For the second time this offseason, the Lakers hosted a draft workout for six more prospects Saturday morning, which included:
- James Akinjo (Baylor)
- Tyrese Martin (UConn)
- Drew Peterson (USC)
- Quenton Jackson (Texas A&M)
- Keon Ellis (Alabama)
- Cole Swider (Syracuse)
After the session, the media spoke with Drew Peterson and Keon Ellis.
Peterson started his college career at Rice before transferring to USC in the summer of 2020 for his final two seasons and received an NCAA relief waiver to be eligible to play immediately. The 6’9 guard started in all 34 games for the Trojans where he averaged 12.4 points and 6.2 rebounds.
He led the team in assists (113), second in three-point percentage (41.2), and was third in FG percentage (46.7) and in steals (23).
Peterson understands that his size is slightly above average for the guard position, but that hasn’t stopped him from trying to impress any of the teams knowing the game’s evolvement.
“The way the game is trending is position-less basketball,” Peterson explained. “I think I can bring a great dynamic of a 6’9 guard and being able to handle. Shoot. Pass. Rebound. Anything the team needs. That’s my biggest asset looking at the next level.”
This marked Peterson’s fifth workout this offseason and was the seventh workout Alabama product Keon Ellis has taken part in. The 6’6 guard noted that most workouts tend to have the same plan when it comes to preparing prospects for scouts and it’s important to focus on the matter at hand no matter the team.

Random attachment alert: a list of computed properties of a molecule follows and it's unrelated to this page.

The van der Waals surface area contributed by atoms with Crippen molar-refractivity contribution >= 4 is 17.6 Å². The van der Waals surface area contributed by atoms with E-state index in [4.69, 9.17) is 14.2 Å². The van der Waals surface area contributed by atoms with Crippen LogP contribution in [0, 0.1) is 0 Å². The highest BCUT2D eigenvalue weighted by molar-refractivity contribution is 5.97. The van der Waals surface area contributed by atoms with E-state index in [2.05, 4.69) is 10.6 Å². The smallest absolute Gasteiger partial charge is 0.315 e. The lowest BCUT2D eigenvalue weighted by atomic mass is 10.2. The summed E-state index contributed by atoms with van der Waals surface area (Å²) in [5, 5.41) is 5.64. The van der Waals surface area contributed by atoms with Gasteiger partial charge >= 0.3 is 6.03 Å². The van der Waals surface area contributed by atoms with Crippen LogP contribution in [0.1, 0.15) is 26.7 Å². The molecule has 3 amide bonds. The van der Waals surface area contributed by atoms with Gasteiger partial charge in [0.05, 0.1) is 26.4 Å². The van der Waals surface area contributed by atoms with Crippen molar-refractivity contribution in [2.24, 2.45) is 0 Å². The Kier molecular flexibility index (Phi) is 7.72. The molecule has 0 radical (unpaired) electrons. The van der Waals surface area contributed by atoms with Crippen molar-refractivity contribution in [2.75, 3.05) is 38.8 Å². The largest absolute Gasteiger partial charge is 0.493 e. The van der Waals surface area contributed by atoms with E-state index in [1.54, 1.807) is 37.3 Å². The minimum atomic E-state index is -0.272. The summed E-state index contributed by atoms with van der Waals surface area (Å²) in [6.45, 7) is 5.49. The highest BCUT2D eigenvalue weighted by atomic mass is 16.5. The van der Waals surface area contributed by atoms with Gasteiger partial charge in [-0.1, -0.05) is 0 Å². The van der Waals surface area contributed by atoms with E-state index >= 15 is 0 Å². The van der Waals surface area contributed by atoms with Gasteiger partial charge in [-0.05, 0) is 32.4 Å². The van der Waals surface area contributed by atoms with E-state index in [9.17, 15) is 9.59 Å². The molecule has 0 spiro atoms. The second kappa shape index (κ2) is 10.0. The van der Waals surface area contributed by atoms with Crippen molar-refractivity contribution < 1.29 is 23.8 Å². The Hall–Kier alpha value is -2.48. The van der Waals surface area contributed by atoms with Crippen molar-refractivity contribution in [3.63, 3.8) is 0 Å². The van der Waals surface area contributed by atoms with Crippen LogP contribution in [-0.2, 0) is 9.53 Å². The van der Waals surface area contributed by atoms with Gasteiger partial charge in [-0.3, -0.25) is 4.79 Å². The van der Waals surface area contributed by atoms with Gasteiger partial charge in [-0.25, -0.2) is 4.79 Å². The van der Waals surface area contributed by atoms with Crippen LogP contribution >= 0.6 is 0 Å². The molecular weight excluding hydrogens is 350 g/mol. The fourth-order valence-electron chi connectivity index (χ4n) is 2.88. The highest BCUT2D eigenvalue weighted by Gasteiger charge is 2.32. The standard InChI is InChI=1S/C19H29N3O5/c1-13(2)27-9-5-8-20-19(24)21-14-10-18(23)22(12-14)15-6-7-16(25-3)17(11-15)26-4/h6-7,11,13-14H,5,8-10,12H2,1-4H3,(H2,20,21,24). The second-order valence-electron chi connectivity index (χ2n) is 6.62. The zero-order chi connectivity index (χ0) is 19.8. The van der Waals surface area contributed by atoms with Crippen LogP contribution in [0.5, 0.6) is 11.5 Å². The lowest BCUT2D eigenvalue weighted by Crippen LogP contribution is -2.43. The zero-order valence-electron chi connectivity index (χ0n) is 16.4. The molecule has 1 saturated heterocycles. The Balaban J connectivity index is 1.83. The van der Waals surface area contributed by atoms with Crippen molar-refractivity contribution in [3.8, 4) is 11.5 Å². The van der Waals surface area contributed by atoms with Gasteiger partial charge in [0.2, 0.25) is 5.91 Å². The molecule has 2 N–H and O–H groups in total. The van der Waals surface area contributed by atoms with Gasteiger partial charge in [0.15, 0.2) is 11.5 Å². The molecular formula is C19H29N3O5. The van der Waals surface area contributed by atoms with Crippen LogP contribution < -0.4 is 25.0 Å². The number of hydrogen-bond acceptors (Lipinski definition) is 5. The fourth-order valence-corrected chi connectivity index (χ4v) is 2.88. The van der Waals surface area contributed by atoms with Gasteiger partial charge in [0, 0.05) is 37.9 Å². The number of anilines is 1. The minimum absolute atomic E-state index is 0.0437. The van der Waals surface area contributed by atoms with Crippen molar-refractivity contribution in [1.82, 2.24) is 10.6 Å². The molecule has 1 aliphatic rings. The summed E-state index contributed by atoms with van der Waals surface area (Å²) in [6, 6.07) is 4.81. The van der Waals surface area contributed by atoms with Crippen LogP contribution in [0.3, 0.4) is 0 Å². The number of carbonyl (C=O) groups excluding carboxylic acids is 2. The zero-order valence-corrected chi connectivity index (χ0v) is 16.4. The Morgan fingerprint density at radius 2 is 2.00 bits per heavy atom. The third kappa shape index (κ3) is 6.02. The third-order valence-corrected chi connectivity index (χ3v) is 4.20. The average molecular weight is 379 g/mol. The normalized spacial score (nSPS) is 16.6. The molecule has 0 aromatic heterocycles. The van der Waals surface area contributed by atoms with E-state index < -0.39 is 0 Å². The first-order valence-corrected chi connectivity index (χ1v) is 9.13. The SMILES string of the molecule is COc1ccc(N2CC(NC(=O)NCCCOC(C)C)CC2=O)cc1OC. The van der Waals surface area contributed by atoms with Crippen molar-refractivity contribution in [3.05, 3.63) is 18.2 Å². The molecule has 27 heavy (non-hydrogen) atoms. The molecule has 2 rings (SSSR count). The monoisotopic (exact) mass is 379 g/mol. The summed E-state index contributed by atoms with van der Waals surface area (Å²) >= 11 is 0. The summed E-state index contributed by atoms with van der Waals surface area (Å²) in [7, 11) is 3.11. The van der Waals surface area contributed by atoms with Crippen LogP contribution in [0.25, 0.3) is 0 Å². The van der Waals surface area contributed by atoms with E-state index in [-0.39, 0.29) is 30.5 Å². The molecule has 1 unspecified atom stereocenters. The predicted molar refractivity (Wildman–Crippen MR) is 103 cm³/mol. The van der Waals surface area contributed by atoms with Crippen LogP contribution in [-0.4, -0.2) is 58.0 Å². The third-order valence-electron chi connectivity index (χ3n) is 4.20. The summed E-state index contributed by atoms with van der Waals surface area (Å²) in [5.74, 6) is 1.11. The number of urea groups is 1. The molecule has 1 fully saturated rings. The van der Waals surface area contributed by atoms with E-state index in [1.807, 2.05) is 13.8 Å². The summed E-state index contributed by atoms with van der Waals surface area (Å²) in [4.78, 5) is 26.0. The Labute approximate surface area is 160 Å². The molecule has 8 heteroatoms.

“The first [workout] is the time to get the jitters out and get going,” Ellis said. “After that, you can’t really be shell shocked because you’ve done this already. It would be easy, especially working out for the Lakers, to get caught up in the moment but I’m here for a reason and I wouldn’t be here if I wasn’t capable.”
In his final season at Alabama, Ellis earned SEC All-Defensive Team honors for his two-way playmaking abilities and made all 33 starts for the Crimson Tide. He led the team in rebounding (6.1), three-point percentage (36.6), steals (1.9), and averaged 12.1 points on 43.9 percent from the field.
Both players remarked on the possibility of hearing their name called on draft night but also know that while the moment would be nothing short of spectacular, the undrafted storyline carries almost significant meaning.
“There is a good side to it if you’re able to choose your team,” Ellis illustrated. “Even if it happens to be myself, you can’t get too down on it or overthink it. There’s been guys who have gone undrafted and come back with great stories.”
Peterson, a Chicago native, added that former Laker Alex Caruso’s story is enticing and emphasized how Caruso was able to develop within the Lakers organization.
“An important thing for me is to get into a program that has proven they can develop role players,” Peterson said. “I’m willing, as one of those guys, to buy into any situation I need to be in. I want to do whatever I can to help a team win.”
Stay tuned for more draft coverage as the team plans for a third workout for prospects in coming months.